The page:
By Benjamin Katzeff Silberstein
To what extent is China enforcing the latest round of UNSC sanctions on North Korea? This question is as important and interesting as it is nebulously complicated and difficult to answer. For the fact is, like Curtis points out here, that lower coal imports by China from North Korea does not necessarily give evidence to sanctions enforcement. Some of the figures reported in the news concern the value of the imports, which fluctuates with world market prices.
Moreover, as the old saying goes, correlation does not imply causality. In other words, the mere fact that trade in coal and other goods is decreasing does not necessarily mean that it is going down because of sanctions alone. It is worth to remember that Chinese imports of North Korean coal has decreased in the past too, before the latest sanctions round, due to decreased domestic demand and other factors. A whole host of variables other than sanctions may well be at play too.
Looking back at some previous trade data gives some context to the latest reports of decreasing trade. Even though volumes may be down, to fully understand how this impacts the North Korean economy, dollar value terms may be more relevant.
- According to recent data, Chinese imports of North Korean coal have decreased by 20.5 year-on-year for April 2016 (in tonne numbers).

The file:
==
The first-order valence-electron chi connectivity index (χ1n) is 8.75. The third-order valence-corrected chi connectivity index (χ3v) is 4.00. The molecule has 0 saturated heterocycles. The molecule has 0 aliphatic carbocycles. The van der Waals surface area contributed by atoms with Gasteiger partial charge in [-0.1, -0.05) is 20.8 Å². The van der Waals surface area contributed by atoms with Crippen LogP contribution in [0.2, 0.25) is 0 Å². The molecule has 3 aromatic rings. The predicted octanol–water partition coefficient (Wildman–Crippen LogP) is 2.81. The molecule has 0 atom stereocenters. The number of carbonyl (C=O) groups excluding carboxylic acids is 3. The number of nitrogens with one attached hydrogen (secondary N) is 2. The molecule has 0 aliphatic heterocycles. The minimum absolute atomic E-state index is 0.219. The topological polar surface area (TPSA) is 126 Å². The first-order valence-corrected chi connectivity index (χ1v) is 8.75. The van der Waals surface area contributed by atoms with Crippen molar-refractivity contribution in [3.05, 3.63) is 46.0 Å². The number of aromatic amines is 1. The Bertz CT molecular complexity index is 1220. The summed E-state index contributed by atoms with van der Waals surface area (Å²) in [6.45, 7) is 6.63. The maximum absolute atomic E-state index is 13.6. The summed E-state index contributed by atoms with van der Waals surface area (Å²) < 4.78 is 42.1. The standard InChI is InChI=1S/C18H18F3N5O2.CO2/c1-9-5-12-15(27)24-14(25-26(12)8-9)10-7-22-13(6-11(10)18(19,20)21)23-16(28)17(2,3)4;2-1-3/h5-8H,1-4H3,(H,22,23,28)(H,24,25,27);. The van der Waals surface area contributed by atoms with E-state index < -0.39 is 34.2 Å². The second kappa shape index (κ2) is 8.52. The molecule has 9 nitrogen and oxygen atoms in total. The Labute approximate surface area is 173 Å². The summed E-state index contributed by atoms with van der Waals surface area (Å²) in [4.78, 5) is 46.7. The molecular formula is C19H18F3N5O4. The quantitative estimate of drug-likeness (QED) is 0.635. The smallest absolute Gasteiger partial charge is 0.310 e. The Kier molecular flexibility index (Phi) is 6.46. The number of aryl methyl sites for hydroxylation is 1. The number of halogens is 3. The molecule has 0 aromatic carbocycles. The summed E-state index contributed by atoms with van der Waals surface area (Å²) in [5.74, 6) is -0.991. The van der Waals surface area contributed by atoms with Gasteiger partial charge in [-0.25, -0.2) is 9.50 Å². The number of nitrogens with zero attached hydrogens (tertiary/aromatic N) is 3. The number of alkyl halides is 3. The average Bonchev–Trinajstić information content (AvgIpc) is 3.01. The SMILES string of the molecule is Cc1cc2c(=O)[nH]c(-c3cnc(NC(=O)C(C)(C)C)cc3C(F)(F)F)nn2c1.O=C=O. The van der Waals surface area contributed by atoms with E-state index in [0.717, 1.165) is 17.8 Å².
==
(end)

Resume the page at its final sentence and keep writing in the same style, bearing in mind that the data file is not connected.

- According to Yonhap figures, cited here, this translates into a drop from $116.6 a year ago, to $72.27 now. This represents a 37 percent drop.
- In the pre-sanctions quarter of the year, North Korean exports to China increased by 12 percent.
To put this in perspective, consider the following changes in the past:
- Between January and November 2014, North Korean exports to China dropped by 12.3 percent in dollar terms.
- Between 2013 and 2015, the value of coal exports to China dropped by 24.6 percent.
- Between January and February 2014, total trade between North Korea and China dropped by 46 percent.
The point of citing these numbers is not to show that sanctions are not being implemented by China. Rather, such flows tend to fluctuate quite heavily for other reasons as well, and it is too early to conclude that sanctions are the only reason behind the contraction. As a New York Times story from late March this year showed, Chinese border agents tend to be fairly lax in controlling goods crossing the border – NYT cited a figure of about five percent of all goods being inspected. In sum, it is too early to draw any major conclusions about Chinese sanctions enforcement, and only future data will be able to give a more conclusive picture.